least little bit of it existed in the as-yet
undestroyed, unwired quiet world,
when Novalis swam in the Saale
without a thought for burning fat,
building muscles or steeling his
chest, but perhaps instead reflecting
whether the bosom is the breast elevated
to a state of mystery, and physics
nothing but the teachings
of the imagination.

Kupferstich Alsleben an der Saale

For the most part, the plastic
trash which the Elbe sweeps into
the North Sea vanishes there in the sea’s
dark abysses. The sediments of the long-since
ravaged sea floor contain inconceivable
quantities of tiny bits of microplastic
particles, mainly fibers, the sum
of which, according to the British Royal
Society’s trade journal Open Science, exceeds
by ten thousandfold the larger fragments of plastic
that drift in polluted water gyres, agglomerating
into veritable continents of trash, larger than
Central Europe. If each square kilometer
of the ocean floor were a lake, all
these lakes would be clogged,
one could almost say: shat full of
quadrillions of plastic fibers, all the way
up into the tallest treetops on their shores.

Plastikmeer2

Nowhere on this Earth, at the North Pole,
in the Black, Red or Dead Sea, the
Caribbean or the Antarctic, is there a
large body of water, a coast or a beach with-
out plastic residue, report London scientists
headed by Lucy Woodall from the Natural History
Museum, outside whose façade of noise-insulating
windows the Thames sloshes past, regulated and
polluted. Floating in the world’s seven seas,
according to calculations, there are nearly
two hundred and seventy thousand tons
of plastic trash, a horrendous number,
but well-nigh absurd, for it is mysteriously
small compared with the galactic quantities of
plastic trash that all of us actually dump into the sea,
namely an estimated six and a half million tons, for
who can calculate the true weight of the plug
with which we are stopping the world?
Where does it go, all the crap of
affluence, you have to ask. Only
a fraction of the trash, it seems, floats
on the surface in the form of visible particles.
Larger particles break up in the swells, are ground up,
shredded, in part by UV light, into microparticles
that can barely be seen. If algae or microbes
settle on them, they go under, sinking
like ships, airplanes or a corpse
down into the dark
at the bottom.

Plastikmeer1

Lucy Woodall’s team analyzed
twelve sediment samples from the ocean
floor collected over the course of twelve years,
up to 2012, in the southwestern Indian Ocean and
in the northeastern Atlantic. Four coral samples, too,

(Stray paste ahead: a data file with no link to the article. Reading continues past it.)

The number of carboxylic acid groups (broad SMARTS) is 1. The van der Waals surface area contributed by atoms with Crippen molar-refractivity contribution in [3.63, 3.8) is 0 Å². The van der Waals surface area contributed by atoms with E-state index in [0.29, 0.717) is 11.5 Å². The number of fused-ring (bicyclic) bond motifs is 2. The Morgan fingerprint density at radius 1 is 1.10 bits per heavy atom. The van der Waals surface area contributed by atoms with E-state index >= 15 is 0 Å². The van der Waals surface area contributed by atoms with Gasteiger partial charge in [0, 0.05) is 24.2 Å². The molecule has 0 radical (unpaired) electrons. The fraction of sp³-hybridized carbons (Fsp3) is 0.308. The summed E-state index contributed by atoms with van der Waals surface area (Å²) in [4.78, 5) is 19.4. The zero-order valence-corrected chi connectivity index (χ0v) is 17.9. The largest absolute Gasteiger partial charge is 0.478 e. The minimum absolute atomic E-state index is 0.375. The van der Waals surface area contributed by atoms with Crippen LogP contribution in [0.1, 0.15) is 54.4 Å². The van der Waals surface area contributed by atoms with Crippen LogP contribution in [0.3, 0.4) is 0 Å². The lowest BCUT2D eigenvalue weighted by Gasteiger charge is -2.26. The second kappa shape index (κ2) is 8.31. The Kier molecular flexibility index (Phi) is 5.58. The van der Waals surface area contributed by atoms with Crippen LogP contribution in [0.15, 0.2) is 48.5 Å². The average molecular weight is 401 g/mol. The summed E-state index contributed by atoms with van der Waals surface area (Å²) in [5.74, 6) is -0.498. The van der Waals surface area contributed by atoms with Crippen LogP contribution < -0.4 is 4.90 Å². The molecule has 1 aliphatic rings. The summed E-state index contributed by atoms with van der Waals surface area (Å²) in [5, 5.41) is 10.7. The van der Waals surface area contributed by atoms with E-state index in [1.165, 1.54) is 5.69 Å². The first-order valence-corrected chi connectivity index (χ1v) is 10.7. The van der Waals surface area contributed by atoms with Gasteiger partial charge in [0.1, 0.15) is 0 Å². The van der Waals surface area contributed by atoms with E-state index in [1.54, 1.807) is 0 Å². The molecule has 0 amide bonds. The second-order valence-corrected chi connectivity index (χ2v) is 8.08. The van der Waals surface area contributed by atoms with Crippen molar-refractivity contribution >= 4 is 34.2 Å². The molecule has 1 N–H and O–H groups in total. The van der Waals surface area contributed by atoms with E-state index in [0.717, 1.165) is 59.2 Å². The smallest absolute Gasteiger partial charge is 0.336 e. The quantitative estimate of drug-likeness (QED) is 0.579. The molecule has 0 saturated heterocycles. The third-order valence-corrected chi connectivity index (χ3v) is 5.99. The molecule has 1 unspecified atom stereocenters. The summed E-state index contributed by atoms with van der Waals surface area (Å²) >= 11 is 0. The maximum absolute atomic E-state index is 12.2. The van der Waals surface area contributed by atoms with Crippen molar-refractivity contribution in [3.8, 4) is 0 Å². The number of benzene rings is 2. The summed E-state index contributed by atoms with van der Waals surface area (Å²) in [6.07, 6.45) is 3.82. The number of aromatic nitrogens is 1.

were studied under the microscope and in the
infrared spectrometer. All the sediment
samples contained microplastic
particles, mostly fibers, generally two to
three millimeters long, but often less than tenth
of a millimeter thick. The samples contained
an average of thirteen and a half particles
per fifty milliliters of liquid. More than
half of the particles were viscose,
which is not a plastic, but an
artificial fiber made from
cellulose and used in cigarette
filters, and increasingly in clothing.
Fish, skates, sharks, wales and turtles have
no use for the stuff; for them viscose is poison
from which they will perish, like anyone
who finds nothing left to eat but
plastic. The second most
common material found in all
marine creatures across the globe
was polyester; indeed, one could speak of
polyester fish, polyester water snakes,
polyester octopi. And perhaps,
once the particles are ground smaller
and smaller, until they condense
with the seawater vapors
and rise into the air, one will speak
of clouds of polyester or viscose: plastic clouds.
Due to the small number of samples, it was
impossible to compare the frequency and
composition of the sediments. But fibrous
microparticles seem to be found through-
out the deep sea, ten thousand times
more prevalent in sediments than
in the contaminated ocean gyres.
According to projections, just
one square kilometer of sediment
from the Indian Ocean’s deep-sea mountains
contains around four quadrillion plastic fibers. And
studies of the deep-sea valley, the sink for the whole
world’s plastic trash, have not yet been undertaken.
Darkest night reigns there. It is lightless and void
of stars. Nothing sparkles. And yet even there
breaths the vast world of the restless stars
that float in the sky’s blue ocean.

*

Photos: Inner and Outer Alster (lakes) in Hamburg (1), a black swan in a blinkered world, the Alster in Hamburg-Klein Borstel (3), the plastic pollution of the oceans and coasts (4, 5, 7, 8), copperplate of Alsleben an der Saale in the 18th century, as Novalis knew the town and river in his childhood (6).

(Translated by Isabel Fargo Cole)

exegi monumentum

I’ve erected a monument
more durable than brass
only today
of a plastic bottle
a yoghurt pot
a beer can
some chewing gum
three plastic bags
after I finish eating and drinking
they will take 450 years to disintegrate
there is also some other packaging
that I don’t know
how long it will take to decompose
but definitely longer than I will
I’m not talking about recycled paper
that won’t outlive me
even if I was to write a poem
on every single
paper bag
bags are one thing
carbon dioxide is another
10 tonnes of black gold
currently in a gas state
hovers over my head
and I’m glad that it hovers
as I wouldn’t know where to store it